McIlnay brought 14 years of sales and marketing experience to Levolor Home Fashions from work in various divisions of Newell. He began with Newell Window Fashions in 1979. In 1987, when Newell purchased Anchor Hocking, McIlnay was named president of its plastics division. McIlnay also directed the startup of the Newell Industries window shade company in Canada and was president of Newell Office Products Group at the time Newell purchased Levolor on May 1, 1993.
"With my background, when I saw some of the biggest names in the window coverings business coming together I thought it would be a great opportunity to work with them," McIlnay says. "I volunteered for the job!" he laughs.
Vision and Focus
Strategic planning and bringing a long-term vision and focus to Levolor Home Fashions has received McIlnay's primary attention since assuming the position of president in June 1993.
Since then, McIlnay's goal has been to reALIGN four solid, well known brand name products and develop a single marketing strategy for them. To do that has required relocating separate facilities into the newly constructed High Point plant -- in the case of Levolor, moving it all the way across the country from Sunnyvale, CA. But more importantly, it has required developing a marketplace focus. Today, the company no longer has a division for each brand, McIlnay says. Instead, there is a retail, national accounts, fabricator and contract division, each able to offer four product names that are differentiated by market, price and quality. The idea, he says, it to present a multi-product offering to customers that will fit the needs of their markets.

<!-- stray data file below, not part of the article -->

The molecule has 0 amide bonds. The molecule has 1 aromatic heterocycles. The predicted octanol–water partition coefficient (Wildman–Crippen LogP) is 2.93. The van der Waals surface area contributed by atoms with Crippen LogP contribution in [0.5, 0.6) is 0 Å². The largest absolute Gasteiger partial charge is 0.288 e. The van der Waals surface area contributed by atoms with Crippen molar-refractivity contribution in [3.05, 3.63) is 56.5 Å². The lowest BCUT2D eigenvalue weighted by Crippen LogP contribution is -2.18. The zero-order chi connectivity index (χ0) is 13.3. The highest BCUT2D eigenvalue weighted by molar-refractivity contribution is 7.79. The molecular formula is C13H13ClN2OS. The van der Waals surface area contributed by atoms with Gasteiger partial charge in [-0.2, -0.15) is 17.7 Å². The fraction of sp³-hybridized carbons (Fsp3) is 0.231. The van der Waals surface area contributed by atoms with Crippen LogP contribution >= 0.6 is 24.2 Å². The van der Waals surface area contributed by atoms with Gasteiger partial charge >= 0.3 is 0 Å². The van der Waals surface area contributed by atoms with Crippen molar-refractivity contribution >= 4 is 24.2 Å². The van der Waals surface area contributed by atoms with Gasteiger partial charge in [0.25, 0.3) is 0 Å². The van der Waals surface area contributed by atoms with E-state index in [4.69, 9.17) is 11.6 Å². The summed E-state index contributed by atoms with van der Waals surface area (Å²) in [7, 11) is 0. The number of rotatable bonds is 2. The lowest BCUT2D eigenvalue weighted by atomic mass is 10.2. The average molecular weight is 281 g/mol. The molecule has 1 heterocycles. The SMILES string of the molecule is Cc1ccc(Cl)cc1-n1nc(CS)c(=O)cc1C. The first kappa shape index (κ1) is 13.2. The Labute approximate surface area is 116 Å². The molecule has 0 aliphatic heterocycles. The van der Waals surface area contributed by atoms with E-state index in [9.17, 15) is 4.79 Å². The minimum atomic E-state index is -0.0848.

Retailers won't have to stock and display a lot of products from many manufacturers to meet their customers' interests, McIlnay explains. Retailers can setup their businesses to offer products on a good, better, best quality basis, or offer standard and premium lines of products, however they choose. Whatever a customer's market demands -- horizontal or vertical blinds, roller, pleated or cellular shades, woven woods or wood cornices -- Levolor Home Fashions can supply products for each market category.
Along with the ability to offer four differentiated brand name products from one source, McIlnay says this focus on marketplace rather than products will become Levolor Home Fashions greatest strength.
Keep It Simple
Simplicity is a reoccurring theme for Levolor Home Furnishings. The industry has seen a lot of turmoil, confusion and change," McIlnay says. "We are simplifying the process to make it easier for our customers to do business with us on several levels."
A key point in this process is the fact that no matter what product a customer orders -- Levolor, LouverDrape, Del Mar or Joanna -- the customer only needs to contact one salesperson, one customer service representative and receives only one invoice, McIlnay explains. To make this process work, Levolor Home Fashions had to upgrade its equipment at the High Point headquarters. "We invested a lot in systems," McIlnay says. Basic product knowledge has been input into the ordering and customer service system, he says.
This fall, the company is planning a second big step toward simplification. It is called Custom Express. McIlnay explains that it is a Windows-based electronic ordering system that will link a retailer's personal computer or laptop with the company's internal information system. Custom Express will be an on-line process for retailers to configure custom treatments, quote prices and order. "The system will eliminate steps in the fulfillment chain, which will mean lower costs and increased accuracy," McIlnay says.
For the near future, "I see the company placing a lot of focus on service and simplification of the process of doing business," McIlnay says. "Faster, simpler ordering means more satisfaction in the whole delivery process," he says."I'm very excited about the future of this company," he adds.